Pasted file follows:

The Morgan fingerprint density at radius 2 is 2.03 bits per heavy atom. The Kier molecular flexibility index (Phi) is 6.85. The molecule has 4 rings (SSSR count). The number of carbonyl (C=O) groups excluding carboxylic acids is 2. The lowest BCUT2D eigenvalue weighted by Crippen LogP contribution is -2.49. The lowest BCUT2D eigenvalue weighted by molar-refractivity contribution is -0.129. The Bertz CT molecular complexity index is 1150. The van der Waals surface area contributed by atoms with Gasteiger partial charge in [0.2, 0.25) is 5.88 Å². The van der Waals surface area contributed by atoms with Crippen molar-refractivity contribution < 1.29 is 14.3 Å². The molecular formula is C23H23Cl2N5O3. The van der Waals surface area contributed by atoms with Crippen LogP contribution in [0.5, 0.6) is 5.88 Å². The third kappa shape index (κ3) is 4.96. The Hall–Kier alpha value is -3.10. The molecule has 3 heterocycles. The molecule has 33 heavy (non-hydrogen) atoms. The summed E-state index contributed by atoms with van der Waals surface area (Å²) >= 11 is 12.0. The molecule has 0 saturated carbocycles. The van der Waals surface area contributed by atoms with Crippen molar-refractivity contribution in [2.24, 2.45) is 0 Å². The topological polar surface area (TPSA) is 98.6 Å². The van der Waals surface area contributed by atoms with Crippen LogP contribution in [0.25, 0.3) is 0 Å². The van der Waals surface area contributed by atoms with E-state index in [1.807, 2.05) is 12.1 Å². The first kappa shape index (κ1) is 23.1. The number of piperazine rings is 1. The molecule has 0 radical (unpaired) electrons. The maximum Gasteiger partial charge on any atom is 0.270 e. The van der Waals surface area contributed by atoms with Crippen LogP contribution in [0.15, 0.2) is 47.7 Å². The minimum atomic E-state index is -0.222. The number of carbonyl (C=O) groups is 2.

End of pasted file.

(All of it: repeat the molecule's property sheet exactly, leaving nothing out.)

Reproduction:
The Morgan fingerprint density at radius 2 is 2.03 bits per heavy atom. The Kier molecular flexibility index (Phi) is 6.85. The molecule has 4 rings (SSSR count). The number of carbonyl (C=O) groups excluding carboxylic acids is 2. The lowest BCUT2D eigenvalue weighted by Crippen LogP contribution is -2.49. The lowest BCUT2D eigenvalue weighted by molar-refractivity contribution is -0.129. The Bertz CT molecular complexity index is 1150. The van der Waals surface area contributed by atoms with Gasteiger partial charge in [0.2, 0.25) is 5.88 Å². The van der Waals surface area contributed by atoms with Crippen molar-refractivity contribution < 1.29 is 14.3 Å². The molecular formula is C23H23Cl2N5O3. The van der Waals surface area contributed by atoms with Crippen LogP contribution in [0.5, 0.6) is 5.88 Å². The third kappa shape index (κ3) is 4.96. The Hall–Kier alpha value is -3.10. The molecule has 3 heterocycles. The molecule has 33 heavy (non-hydrogen) atoms. The summed E-state index contributed by atoms with van der Waals surface area (Å²) >= 11 is 12.0. The molecule has 0 saturated carbocycles. The van der Waals surface area contributed by atoms with Crippen molar-refractivity contribution in [2.24, 2.45) is 0 Å². The topological polar surface area (TPSA) is 98.6 Å². The van der Waals surface area contributed by atoms with Crippen LogP contribution in [0.25, 0.3) is 0 Å². The van der Waals surface area contributed by atoms with E-state index in [1.807, 2.05) is 12.1 Å². The first kappa shape index (κ1) is 23.1. The number of piperazine rings is 1. The molecule has 0 radical (unpaired) electrons. The maximum Gasteiger partial charge on any atom is 0.270 e. The van der Waals surface area contributed by atoms with Crippen LogP contribution in [0.15, 0.2) is 47.7 Å². The minimum atomic E-state index is -0.222. The number of carbonyl (C=O) groups is 2.